All of the other best players in the world had the day off.
Not John Tavares.
While the rest of the National Hockey League’s franchise faces were granted a travel day after a hectic All-Star Weekend in Tampa, Tavares made sure he was back on Long Island, punching the clock on Monday to shake hands, sign autographs and pump up the "positive" impact of playing 60 home games at old Islanders haunt Nassau Coliseum over the next three years instead of a basketball venue.
Just as the captain was there, front and centre, when the club’s majority owner, Jon Ledecky, happily announced the securement of Belmont as the Isles’ future home earlier this winter.
Question the future of John Tavares, sure, as he uses all the time he’s earned to ponder his next job contract, but never question his commitment.
"The ball really is in John’s court. He’s being very contemplative about it; he’s thinking about it. It’s a huge decision in a young man’s life. We want him to take his time, and we want him to come to the decision that’s best for him and his family," Ledecky told reporters Monday.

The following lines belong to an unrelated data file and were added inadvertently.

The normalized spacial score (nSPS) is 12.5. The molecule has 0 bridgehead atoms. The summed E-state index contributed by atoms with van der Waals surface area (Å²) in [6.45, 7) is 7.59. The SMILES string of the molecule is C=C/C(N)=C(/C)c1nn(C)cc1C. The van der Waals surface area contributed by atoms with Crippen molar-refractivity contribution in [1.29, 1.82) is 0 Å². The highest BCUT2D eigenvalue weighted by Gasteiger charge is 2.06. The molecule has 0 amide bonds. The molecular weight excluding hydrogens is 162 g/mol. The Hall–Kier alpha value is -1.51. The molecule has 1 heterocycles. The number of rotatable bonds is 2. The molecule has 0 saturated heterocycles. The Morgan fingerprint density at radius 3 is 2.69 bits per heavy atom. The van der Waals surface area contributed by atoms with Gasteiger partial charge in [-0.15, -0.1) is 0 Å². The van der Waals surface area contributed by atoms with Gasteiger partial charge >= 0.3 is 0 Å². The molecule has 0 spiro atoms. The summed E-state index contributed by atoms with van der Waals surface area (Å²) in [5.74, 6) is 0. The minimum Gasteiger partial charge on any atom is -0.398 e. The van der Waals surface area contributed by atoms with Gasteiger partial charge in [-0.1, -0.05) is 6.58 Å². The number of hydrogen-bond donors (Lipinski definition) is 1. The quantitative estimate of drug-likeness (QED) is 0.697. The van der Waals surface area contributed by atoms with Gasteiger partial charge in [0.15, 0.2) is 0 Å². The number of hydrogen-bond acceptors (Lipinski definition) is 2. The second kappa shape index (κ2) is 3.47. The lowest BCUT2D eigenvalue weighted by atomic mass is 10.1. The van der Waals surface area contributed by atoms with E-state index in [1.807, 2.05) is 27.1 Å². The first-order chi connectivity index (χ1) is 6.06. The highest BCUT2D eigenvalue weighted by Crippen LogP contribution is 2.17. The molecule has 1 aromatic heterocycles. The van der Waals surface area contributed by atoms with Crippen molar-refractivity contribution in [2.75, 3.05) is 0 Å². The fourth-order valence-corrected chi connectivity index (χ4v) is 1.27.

"We love John Tavares. We want John Tavares to remain here for his entire career as an Islander, and we want him lifting that fifth Cup."
To that end, Tavares is doing everything humanly possible.
When he takes the ice Wednesday in Toronto — his hometown and one of 30 cities that would love to woo him off the Island — the 27-year-old will continue his mission of dragging a defensively porous bunch into the post-season.
Confounding, the Islanders sit just a single point outside a wild-card spot despite having the worst goals-against average and second-worst penalty kill in the league.
That’s because Tavares is on pace for a 93-point campaign that would set new career benchmarks in goals and assists. He’s led the Isles to the second-best offence in the league and helped turned linemate Josh Bailey into a sudden all-star at age 28.